Wind turbines are noisy, particularly the small ones that turn at higher rpms than the larger ones. The worst thing is a roof mounted turbine (or tower on roof). It can turn your house into a sound box and the noise/vibration can drive you crazy.

Have you investigated what your average annual wind speed is ? It takes a lot of wind to make small turbines pay off. You need to do your pay back calcs based upon how many hours of wind you have at what wind speed.

An 800W Turbine will probably Produce 800w only at wind speeds above 25mph (28mph is common). It won’t even start turning Until you have something about 8mph. The generation of a few watts might start about 12mph.

Dont guess at the wind speeds. You need to look them up or measure them. Most people are very bad at guessing wind speeds.
 

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I've got a Utilitech 1500-watt radiator style electric heater. It has 2 knobs: one has 3 (wattage?) settings and the other is a variable (temperature) potentiometer. While the oil can be heard sloshing when the unit is tilted, it is electric. BUT it is also Alternating Current. Heating with electricity is not as efficient as heating with gas, but much easier to relocate and it doesn't explode. I'm hoping to find something that can be inserted in a home furnace, to take advantage of the distribution. The power going to it would not have to be constant.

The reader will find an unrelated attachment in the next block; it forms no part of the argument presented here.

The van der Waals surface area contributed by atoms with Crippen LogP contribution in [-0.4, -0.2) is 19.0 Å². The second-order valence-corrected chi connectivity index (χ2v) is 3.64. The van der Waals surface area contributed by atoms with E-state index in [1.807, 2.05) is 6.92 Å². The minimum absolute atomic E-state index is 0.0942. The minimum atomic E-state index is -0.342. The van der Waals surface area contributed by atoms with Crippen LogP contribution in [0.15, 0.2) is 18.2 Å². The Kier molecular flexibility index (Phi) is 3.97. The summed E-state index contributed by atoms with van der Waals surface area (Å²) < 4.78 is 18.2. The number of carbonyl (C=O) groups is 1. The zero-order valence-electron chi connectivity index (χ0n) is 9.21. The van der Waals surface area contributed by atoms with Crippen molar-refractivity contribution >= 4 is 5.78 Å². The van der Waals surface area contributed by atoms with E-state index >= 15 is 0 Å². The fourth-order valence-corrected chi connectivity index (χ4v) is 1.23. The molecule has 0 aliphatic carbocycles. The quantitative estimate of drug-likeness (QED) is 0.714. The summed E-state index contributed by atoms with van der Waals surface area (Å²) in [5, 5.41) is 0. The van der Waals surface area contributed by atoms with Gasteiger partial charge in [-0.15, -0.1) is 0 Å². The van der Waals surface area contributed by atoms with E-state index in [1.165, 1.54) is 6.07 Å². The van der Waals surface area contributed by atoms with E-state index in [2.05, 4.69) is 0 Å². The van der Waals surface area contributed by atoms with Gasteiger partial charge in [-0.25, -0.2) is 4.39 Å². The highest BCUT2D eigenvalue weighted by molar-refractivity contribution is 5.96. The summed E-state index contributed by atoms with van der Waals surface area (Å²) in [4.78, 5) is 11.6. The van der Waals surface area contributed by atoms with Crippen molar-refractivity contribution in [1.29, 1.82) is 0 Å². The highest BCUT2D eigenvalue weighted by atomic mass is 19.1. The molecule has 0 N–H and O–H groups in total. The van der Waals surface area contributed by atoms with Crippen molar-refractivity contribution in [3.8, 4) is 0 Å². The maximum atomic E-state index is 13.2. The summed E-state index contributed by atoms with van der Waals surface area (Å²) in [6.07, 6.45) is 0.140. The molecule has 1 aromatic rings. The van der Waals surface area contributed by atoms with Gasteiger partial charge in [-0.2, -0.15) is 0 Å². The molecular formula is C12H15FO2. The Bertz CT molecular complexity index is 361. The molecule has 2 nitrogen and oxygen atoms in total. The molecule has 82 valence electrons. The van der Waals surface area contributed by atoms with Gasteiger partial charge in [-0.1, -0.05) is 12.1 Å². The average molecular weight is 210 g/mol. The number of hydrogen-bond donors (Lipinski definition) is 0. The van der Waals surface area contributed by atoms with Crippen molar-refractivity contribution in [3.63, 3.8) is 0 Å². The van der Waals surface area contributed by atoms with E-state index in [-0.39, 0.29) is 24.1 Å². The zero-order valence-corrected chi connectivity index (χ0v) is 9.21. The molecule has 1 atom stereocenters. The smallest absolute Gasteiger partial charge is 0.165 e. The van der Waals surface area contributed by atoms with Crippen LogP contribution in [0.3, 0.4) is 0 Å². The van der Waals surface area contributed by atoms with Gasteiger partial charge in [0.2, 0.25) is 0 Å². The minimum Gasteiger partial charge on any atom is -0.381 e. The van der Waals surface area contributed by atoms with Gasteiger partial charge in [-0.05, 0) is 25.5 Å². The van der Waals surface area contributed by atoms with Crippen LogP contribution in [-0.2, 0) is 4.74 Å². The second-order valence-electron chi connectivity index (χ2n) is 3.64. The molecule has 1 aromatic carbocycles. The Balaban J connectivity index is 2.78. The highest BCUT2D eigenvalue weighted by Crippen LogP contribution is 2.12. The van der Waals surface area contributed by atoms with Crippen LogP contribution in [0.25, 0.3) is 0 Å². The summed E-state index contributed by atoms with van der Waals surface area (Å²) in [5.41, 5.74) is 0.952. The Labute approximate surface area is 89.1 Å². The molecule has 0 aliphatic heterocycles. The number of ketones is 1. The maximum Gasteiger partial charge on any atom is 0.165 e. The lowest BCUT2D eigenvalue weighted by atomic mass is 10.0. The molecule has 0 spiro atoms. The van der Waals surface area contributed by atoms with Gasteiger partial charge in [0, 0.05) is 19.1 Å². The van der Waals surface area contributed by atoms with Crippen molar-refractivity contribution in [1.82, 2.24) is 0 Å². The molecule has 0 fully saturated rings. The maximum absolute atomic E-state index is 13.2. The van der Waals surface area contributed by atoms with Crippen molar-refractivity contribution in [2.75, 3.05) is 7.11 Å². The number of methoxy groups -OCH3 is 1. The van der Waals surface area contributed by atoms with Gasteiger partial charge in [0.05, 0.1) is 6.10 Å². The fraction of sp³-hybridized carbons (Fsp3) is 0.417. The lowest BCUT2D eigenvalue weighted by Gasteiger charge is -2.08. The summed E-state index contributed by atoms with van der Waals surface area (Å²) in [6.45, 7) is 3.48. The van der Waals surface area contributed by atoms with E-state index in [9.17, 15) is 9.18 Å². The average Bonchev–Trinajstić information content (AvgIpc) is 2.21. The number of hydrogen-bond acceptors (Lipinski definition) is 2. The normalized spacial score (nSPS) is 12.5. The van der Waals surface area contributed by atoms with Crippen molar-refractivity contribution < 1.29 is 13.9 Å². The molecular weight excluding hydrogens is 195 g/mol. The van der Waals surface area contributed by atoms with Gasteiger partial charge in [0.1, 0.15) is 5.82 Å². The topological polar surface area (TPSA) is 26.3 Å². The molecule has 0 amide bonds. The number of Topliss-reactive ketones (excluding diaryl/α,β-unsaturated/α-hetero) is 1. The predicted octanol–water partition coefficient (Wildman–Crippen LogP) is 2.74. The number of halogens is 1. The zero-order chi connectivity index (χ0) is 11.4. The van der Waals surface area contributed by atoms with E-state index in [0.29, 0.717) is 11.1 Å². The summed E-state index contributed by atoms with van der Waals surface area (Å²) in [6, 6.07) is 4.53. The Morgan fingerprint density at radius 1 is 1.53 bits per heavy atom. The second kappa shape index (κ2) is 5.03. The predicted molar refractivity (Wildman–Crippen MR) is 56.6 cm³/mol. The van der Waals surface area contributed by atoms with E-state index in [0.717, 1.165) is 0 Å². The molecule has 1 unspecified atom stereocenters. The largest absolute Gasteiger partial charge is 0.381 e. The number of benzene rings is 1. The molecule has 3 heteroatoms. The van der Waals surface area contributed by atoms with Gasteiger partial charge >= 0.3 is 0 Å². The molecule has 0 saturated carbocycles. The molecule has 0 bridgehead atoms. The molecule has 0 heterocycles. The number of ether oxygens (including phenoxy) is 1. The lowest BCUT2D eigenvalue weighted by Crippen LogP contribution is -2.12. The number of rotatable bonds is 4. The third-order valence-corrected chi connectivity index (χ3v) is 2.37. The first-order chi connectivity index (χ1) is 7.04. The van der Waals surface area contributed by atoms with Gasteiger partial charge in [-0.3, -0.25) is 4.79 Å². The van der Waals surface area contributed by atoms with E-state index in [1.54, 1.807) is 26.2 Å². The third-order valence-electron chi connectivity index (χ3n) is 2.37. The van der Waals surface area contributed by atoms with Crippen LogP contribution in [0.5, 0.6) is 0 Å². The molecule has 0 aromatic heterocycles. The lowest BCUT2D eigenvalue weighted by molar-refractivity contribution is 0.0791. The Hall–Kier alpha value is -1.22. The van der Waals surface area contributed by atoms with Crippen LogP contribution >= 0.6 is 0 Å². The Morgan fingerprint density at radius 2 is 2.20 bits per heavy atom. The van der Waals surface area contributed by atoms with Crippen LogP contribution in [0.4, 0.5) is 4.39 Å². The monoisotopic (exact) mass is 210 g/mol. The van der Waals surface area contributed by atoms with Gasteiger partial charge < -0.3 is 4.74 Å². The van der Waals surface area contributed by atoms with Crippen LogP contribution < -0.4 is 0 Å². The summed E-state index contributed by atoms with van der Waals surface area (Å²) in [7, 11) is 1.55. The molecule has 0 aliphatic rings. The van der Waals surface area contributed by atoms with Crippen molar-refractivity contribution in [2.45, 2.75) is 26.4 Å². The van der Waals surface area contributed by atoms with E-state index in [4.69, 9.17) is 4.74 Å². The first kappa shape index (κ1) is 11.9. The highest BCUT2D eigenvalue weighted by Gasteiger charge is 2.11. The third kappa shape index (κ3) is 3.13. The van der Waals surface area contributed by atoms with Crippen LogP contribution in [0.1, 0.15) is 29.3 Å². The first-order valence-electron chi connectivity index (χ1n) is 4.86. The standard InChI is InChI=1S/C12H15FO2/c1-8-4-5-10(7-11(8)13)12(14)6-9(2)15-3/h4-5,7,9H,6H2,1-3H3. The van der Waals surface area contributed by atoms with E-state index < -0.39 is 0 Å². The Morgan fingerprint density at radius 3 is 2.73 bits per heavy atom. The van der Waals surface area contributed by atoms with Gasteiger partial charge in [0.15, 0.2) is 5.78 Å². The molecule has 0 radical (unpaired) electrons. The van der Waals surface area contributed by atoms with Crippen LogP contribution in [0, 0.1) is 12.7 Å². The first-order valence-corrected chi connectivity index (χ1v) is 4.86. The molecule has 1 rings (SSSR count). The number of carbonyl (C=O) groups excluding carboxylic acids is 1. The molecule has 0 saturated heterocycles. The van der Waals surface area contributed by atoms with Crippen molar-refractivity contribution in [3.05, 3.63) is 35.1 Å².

One concern I have always had about heating with electricity is the conduction of the heat it generates traveling down the wire that feeds it. Anybody know how that is kept in check?
Oil-filled electric heaters are fairly common.

Heating with electricity is more efficient than any fossil fuel. Electric is 100% efficient since all input energy goes to heat - somewhere. I'm not aware of a 100% fossil fuel combustion device. Energy loss in conductors cannot be avoided but can be managed. If the cord conductors on your heater are getting inordinately warm, they may be undersized.

Does your home furnace not already have a fan?

I did a quick Internet search and noticed that small, house-sized wind generators max out about 400-500 watts, nowhere near what you would need. They are also direct current, which means that, even if it was a viable idea, you would need an inverter and without storage (batteries), you would have a fan only when the wind blows. Alternating current wind turbine are much more complex since they need to turn at a specific speed and the energy cannot be stored.